88. ANGLE - FIERRO AND ELENA Elena leaps up with the other Pirate parents. The kids jump in the air--they've won the title. ANGLE - OVANDO AND UMPIRE Back at the bag, the General gives the umpire a hard look. The man's no fool--he signals safe. ANGLE - STANDS As a cheer goes up from the Cardinal parents. THE GENERAL AND CARLOS Ovando clasps his arms in victory. The Pirates are speechless. Carlos hurls down his gloves, starts arguing with the umpire. ANGLE - FIERRO Suddenly standing FIERRO Out! He was out! He's the only one saying that--everyone around him shouts "Safe, safe." He yells louder. THE GENERAL AND CARLOS The umpire turns his back on Carlos. Carlos, eyes wet, looks up at the General. CARLOS You were out. As if he were a fly, Ovando brushes Carlos away, playing to the cheers of the house. ANGLE - CARLOS Turning to look at his father in the stands.
89. ANGLE - FIERRO Helpless at his son's look. Around him, the crowd chants "Safe." CUT TO: EXT. FIERRO'S PENTHOUSE - BALCONY - NIGHT Fierro stares unblinking at the lights of the capital below. Behind him, through half-open curtains, Carlos in his parents' bed, Elena trying to comfort him. Fierro turns. His son's eyes meet his through the window. Why, Carlos' eyes demand of his father--how could something like this happen? A hundred glib answers come to Fierro. He looks away. CUT TO: INT. FIERRO'S INNER OFFICE - NIGHT Alone in his office, Fierro stares at his glowing computer screen. On it, his file to the General. A long beat--he begins to type. FIERRO (V.O.) I've met with Hertzog but I've chosen not to arrest him. He's reluctant to name the high government officials in with him- in order to find out, I've pretended to betray you and become part of his plot. Once again I put myself at risk for you, but I have always gained by doing so in the past. The coup begins at six a.m. two mornings from now--if I do not report to you by midnight tomorrow, my office will be instructed to send you the contents of this file. With respect, Martin Fierro. He saves the file. CUT TO: INT. MINISTRY OF THE INTERIOR - BASEMENT - NIGHT Fierro opens the door to Hertzog's cell. He helps him stand-- bored cops watch as he helps Hertzog down the hall and out the exit.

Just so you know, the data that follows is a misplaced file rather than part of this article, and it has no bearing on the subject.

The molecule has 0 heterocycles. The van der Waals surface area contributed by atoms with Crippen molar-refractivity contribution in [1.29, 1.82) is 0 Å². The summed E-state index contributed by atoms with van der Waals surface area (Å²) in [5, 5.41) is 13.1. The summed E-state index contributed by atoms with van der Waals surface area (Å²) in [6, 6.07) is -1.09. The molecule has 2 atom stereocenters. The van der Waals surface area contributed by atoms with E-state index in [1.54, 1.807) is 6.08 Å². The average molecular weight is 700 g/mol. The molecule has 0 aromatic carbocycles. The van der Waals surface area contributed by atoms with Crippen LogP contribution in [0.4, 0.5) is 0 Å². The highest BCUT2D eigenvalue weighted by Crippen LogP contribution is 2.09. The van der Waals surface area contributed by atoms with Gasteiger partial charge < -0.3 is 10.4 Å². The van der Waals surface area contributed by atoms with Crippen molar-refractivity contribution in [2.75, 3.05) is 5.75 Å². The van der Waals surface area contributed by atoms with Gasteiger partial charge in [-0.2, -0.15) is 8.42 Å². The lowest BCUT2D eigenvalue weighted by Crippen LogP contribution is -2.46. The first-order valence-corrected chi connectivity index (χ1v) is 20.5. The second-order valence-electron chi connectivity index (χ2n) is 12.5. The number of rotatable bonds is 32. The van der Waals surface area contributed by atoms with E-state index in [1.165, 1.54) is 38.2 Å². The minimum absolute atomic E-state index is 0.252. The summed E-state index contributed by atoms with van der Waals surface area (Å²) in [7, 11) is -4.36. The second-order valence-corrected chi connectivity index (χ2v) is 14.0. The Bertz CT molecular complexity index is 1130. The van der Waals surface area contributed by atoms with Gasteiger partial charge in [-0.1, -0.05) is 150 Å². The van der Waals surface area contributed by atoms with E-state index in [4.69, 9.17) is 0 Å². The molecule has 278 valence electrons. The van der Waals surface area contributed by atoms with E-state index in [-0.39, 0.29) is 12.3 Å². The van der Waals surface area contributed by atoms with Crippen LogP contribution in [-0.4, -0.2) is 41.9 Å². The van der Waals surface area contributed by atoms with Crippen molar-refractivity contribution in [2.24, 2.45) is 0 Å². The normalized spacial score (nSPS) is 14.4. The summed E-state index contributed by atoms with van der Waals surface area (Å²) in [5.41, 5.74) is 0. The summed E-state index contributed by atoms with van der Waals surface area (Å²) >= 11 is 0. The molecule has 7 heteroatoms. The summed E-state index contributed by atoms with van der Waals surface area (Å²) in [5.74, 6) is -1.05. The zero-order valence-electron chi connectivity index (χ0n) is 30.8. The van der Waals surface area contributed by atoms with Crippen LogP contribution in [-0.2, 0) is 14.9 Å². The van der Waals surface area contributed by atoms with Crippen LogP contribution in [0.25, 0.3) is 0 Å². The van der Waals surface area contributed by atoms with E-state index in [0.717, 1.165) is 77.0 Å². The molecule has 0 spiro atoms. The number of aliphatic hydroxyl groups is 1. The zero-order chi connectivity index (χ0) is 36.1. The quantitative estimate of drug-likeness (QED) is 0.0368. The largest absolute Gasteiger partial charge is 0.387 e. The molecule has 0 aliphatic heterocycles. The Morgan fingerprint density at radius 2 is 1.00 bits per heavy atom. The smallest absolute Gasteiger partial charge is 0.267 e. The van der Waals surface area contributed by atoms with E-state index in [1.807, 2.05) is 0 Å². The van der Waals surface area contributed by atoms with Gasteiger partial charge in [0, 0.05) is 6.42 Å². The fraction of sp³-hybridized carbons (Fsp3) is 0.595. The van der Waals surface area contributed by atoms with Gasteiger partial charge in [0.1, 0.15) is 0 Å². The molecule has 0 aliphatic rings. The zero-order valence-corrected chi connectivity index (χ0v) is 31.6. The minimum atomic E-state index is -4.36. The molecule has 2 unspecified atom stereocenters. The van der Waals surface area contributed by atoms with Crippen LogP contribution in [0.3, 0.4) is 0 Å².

90. EXT. MINISTRY Held up by Fierro, Hertzog breathes deeply the cold night air of freedom. CUT TO: THE DAY BEFORE INT. RAILWAY WORKERS UNION HEADQUARTERS - DAY Carrasco's office is glass and steel. He sits behind a big desk, looking smugly at Fierro and Hertzog. CARRASCO No suitcases filled with cash? No beans, buttons...? HERTZOG The gratitude of your country. Carrasco chuckles. CARRASCO It's been amusing, as I thought it might be. Now, you will excuse me. He takes some paperwork, looks up--they haven't moved. He presses his intercom. CARRASCO (CONT'D) Thelma, call security. The gentlemen with me need help finding the exit. Fierro spreads an intelligence file open in his lap. FIERRO The General's illegal contributions to your retirement fund--your estate in Bolsa Chica, and your hundred thousand shares of national mining stock. CARRASCO Where'd you get that? FIERRO From the government files. Carrasco hits his intercom. CARRASCO Thelma, are they coming?